Queensland baby’s homebirth death ruled ‘preventable’ by coroner
The death of a baby girl three days after a home water birth could have been prevented if she had been born in the hospital, a Queensland coroner had found.
The baby was delivered at her mother’s Gold Coast home on January 10, 2018, by two midwives who admitted to falsifying records after the birth.
The baby was unresponsive, “pale and floppy” at birth, with the umbilical cord wrapped around her neck, coroner Jane Bentley found in a report handed down on Friday.
Midwives commenced CPR before calling paramedics and the girl was placed in the Neonatal Intensive Care Unit at Gold Coast University Hospital.
She was diagnosed with brain damage due to lack of oxygen and died three days later.
“(The baby’s) death was preventable,” the coroner’s report stated.
“It is likely she would have been born a healthy baby had she been born in hospital.”
Three days before the birth, the mother noticed decreased fetal movements and underwent an ultrasound on January 7.
The doctor recommended an immediate induction with hospital birth with continuous fetal monitoring during labour.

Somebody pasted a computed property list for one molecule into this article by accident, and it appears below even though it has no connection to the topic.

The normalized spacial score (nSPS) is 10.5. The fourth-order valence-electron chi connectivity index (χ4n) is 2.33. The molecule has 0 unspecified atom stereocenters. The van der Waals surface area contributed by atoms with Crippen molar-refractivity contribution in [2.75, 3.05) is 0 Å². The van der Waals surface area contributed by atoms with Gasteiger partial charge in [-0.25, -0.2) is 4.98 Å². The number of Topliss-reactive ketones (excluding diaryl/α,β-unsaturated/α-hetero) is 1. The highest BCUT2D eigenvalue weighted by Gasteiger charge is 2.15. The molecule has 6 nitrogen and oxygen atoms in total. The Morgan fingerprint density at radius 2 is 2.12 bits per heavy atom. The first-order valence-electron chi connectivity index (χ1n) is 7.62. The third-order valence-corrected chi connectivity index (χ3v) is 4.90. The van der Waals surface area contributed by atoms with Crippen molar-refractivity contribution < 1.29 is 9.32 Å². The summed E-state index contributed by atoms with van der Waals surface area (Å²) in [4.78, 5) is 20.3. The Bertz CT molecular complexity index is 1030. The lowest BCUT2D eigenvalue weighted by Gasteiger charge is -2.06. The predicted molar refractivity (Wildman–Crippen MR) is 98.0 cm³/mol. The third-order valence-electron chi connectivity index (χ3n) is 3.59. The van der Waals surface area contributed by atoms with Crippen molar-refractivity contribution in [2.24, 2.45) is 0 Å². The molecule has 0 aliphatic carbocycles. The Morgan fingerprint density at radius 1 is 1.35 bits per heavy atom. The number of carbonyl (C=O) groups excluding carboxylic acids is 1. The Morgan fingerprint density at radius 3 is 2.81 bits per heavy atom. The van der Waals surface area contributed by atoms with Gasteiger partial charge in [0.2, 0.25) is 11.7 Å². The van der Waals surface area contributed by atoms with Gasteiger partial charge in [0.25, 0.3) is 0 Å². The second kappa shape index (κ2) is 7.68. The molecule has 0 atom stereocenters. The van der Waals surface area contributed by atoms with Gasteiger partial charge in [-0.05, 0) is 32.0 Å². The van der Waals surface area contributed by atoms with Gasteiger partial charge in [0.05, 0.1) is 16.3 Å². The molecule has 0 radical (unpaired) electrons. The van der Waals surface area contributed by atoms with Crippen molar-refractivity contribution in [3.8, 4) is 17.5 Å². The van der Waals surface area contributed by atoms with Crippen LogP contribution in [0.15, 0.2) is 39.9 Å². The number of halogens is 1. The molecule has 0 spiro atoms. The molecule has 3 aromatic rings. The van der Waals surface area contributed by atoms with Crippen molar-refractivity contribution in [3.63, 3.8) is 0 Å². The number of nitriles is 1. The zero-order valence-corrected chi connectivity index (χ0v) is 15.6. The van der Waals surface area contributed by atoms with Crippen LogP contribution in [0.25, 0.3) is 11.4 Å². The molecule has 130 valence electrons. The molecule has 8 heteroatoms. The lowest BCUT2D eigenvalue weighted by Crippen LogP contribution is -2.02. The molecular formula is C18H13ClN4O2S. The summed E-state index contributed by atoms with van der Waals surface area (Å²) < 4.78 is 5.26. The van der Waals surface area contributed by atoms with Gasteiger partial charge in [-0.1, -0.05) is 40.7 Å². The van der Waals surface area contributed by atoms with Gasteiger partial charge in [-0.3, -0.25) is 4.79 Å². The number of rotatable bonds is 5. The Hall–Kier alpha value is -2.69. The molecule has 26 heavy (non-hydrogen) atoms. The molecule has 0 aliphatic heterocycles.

The baby’s mother refused and asked to be discharged, stating she “did not want to have the baby in hospital”
“The Registrar … emphasised that RANZCOG (Royal Australian and New Zealand College of Obstetricians and Gynaecologists) does not endorse home births as they are associated with an increased risk to mother and baby,” the coroner found.
The midwife should have refused to assist in a home birth.
The baby was “pale and floppy” when delivered and the coronial inquest also found that midwives had altered their medical notes after the baby’s death.
“The (midwives) dishonesty in colluding to falsify medical records and providing those records and a knowingly false statement for a coronial investigation is astounding,” the coroner found.
The birth record was amended the records to remove all readings which were outside the normal range.
“False readings were inserted to reinforce the false perception that (the bay) was not in distress,” Ms Bentley found.
“The midwife should have refused to assist Ms Ely in a home birth due to the decreased fetal movements on 4 and 7 January 2018 and the recommendation of the doctor at GCUH that she be admitted to hospital and have labour induced.”
The coroner also found paramedics should have been called earlier.
“Had (the mother) stayed in hospital on 7 January 2018 or returned to hospital on the afternoon of 8 January 2018 and had (the baby) in hospital, it is very likely that she would have been a healthy baby.”
The coroner did not refer criminal charges, and recommended Queensland Health consider the development of a standard guideline for planned home births.